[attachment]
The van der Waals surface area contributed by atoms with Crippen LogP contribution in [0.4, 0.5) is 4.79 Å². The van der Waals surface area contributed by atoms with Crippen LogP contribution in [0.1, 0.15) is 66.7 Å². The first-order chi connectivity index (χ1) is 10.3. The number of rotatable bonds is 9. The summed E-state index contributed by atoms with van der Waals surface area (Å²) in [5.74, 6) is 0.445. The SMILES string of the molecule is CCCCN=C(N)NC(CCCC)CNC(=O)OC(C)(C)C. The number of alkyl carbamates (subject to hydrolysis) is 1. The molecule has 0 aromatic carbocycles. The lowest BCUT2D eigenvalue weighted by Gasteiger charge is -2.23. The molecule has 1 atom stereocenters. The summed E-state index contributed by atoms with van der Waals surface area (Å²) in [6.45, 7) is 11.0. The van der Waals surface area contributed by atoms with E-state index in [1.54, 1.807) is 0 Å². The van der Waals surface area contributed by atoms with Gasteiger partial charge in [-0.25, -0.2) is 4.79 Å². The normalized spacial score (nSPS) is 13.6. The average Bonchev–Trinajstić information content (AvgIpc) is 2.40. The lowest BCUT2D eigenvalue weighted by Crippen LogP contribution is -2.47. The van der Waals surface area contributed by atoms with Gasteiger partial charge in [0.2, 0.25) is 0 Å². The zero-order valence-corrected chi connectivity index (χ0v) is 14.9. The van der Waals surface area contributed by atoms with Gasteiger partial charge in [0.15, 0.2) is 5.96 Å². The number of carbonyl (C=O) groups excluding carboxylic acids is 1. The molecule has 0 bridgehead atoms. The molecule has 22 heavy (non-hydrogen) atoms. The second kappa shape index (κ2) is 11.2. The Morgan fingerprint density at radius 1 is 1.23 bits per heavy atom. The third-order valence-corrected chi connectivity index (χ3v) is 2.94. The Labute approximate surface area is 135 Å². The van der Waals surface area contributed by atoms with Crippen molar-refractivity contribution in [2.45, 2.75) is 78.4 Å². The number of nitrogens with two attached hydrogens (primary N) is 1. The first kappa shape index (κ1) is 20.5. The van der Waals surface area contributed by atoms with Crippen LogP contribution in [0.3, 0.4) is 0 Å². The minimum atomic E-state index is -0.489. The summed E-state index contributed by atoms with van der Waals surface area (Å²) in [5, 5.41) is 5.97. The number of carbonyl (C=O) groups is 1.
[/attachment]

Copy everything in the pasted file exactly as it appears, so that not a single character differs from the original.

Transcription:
The van der Waals surface area contributed by atoms with Crippen LogP contribution in [0.4, 0.5) is 4.79 Å². The van der Waals surface area contributed by atoms with Crippen LogP contribution in [0.1, 0.15) is 66.7 Å². The first-order chi connectivity index (χ1) is 10.3. The number of rotatable bonds is 9. The summed E-state index contributed by atoms with van der Waals surface area (Å²) in [5.74, 6) is 0.445. The SMILES string of the molecule is CCCCN=C(N)NC(CCCC)CNC(=O)OC(C)(C)C. The number of alkyl carbamates (subject to hydrolysis) is 1. The molecule has 0 aromatic carbocycles. The lowest BCUT2D eigenvalue weighted by Gasteiger charge is -2.23. The molecule has 1 atom stereocenters. The summed E-state index contributed by atoms with van der Waals surface area (Å²) in [6.45, 7) is 11.0. The van der Waals surface area contributed by atoms with E-state index in [1.54, 1.807) is 0 Å². The van der Waals surface area contributed by atoms with Gasteiger partial charge in [-0.25, -0.2) is 4.79 Å². The normalized spacial score (nSPS) is 13.6. The average Bonchev–Trinajstić information content (AvgIpc) is 2.40. The lowest BCUT2D eigenvalue weighted by Crippen LogP contribution is -2.47. The van der Waals surface area contributed by atoms with Gasteiger partial charge in [0.2, 0.25) is 0 Å². The zero-order valence-corrected chi connectivity index (χ0v) is 14.9. The van der Waals surface area contributed by atoms with Gasteiger partial charge in [0.15, 0.2) is 5.96 Å². The number of carbonyl (C=O) groups excluding carboxylic acids is 1. The molecule has 0 bridgehead atoms. The molecule has 22 heavy (non-hydrogen) atoms. The second kappa shape index (κ2) is 11.2. The Morgan fingerprint density at radius 1 is 1.23 bits per heavy atom. The third-order valence-corrected chi connectivity index (χ3v) is 2.94. The Labute approximate surface area is 135 Å². The van der Waals surface area contributed by atoms with Crippen molar-refractivity contribution in [2.45, 2.75) is 78.4 Å². The number of nitrogens with two attached hydrogens (primary N) is 1. The first kappa shape index (κ1) is 20.5. The van der Waals surface area contributed by atoms with Crippen LogP contribution in [0.3, 0.4) is 0 Å². The minimum atomic E-state index is -0.489. The summed E-state index contributed by atoms with van der Waals surface area (Å²) in [5, 5.41) is 5.97. The number of carbonyl (C=O) groups is 1.